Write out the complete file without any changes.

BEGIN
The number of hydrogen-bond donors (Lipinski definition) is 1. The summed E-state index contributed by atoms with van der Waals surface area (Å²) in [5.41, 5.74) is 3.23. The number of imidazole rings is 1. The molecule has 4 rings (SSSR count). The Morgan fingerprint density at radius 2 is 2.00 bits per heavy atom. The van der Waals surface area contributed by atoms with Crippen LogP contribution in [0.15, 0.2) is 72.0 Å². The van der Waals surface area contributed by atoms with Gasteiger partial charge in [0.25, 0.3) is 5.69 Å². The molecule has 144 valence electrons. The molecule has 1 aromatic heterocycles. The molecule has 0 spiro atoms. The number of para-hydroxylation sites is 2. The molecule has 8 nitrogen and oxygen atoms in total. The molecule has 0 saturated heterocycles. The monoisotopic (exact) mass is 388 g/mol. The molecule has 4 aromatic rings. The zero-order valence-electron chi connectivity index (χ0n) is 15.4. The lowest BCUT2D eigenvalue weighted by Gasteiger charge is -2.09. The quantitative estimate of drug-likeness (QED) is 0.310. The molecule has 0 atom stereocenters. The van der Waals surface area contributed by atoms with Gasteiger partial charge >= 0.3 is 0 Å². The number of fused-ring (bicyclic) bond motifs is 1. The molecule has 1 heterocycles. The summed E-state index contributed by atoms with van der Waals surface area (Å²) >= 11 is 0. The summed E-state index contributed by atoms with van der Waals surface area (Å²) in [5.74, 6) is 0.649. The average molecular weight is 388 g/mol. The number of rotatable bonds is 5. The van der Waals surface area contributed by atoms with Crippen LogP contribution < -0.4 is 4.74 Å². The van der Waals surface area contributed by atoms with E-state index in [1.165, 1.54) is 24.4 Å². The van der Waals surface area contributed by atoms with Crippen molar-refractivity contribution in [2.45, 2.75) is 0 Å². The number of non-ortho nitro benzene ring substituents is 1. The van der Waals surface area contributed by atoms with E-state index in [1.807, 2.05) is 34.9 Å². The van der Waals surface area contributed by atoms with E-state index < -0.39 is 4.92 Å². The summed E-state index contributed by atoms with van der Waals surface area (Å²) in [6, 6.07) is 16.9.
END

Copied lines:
The number of hydrogen-bond donors (Lipinski definition) is 1. The summed E-state index contributed by atoms with van der Waals surface area (Å²) in [5.41, 5.74) is 3.23. The number of imidazole rings is 1. The molecule has 4 rings (SSSR count). The Morgan fingerprint density at radius 2 is 2.00 bits per heavy atom. The van der Waals surface area contributed by atoms with Crippen LogP contribution in [0.15, 0.2) is 72.0 Å². The van der Waals surface area contributed by atoms with Gasteiger partial charge in [0.25, 0.3) is 5.69 Å². The molecule has 144 valence electrons. The molecule has 1 aromatic heterocycles. The molecule has 0 spiro atoms. The number of para-hydroxylation sites is 2. The molecule has 8 nitrogen and oxygen atoms in total. The molecule has 0 saturated heterocycles. The monoisotopic (exact) mass is 388 g/mol. The molecule has 4 aromatic rings. The zero-order valence-electron chi connectivity index (χ0n) is 15.4. The lowest BCUT2D eigenvalue weighted by Gasteiger charge is -2.09. The quantitative estimate of drug-likeness (QED) is 0.310. The molecule has 0 atom stereocenters. The van der Waals surface area contributed by atoms with Gasteiger partial charge >= 0.3 is 0 Å². The number of fused-ring (bicyclic) bond motifs is 1. The molecule has 1 heterocycles. The summed E-state index contributed by atoms with van der Waals surface area (Å²) >= 11 is 0. The summed E-state index contributed by atoms with van der Waals surface area (Å²) in [5.74, 6) is 0.649. The average molecular weight is 388 g/mol. The number of rotatable bonds is 5. The van der Waals surface area contributed by atoms with Crippen LogP contribution < -0.4 is 4.74 Å². The van der Waals surface area contributed by atoms with E-state index in [1.165, 1.54) is 24.4 Å². The van der Waals surface area contributed by atoms with Crippen molar-refractivity contribution in [2.45, 2.75) is 0 Å². The number of non-ortho nitro benzene ring substituents is 1. The van der Waals surface area contributed by atoms with E-state index in [1.807, 2.05) is 34.9 Å². The van der Waals surface area contributed by atoms with E-state index < -0.39 is 4.92 Å². The summed E-state index contributed by atoms with van der Waals surface area (Å²) in [6, 6.07) is 16.9.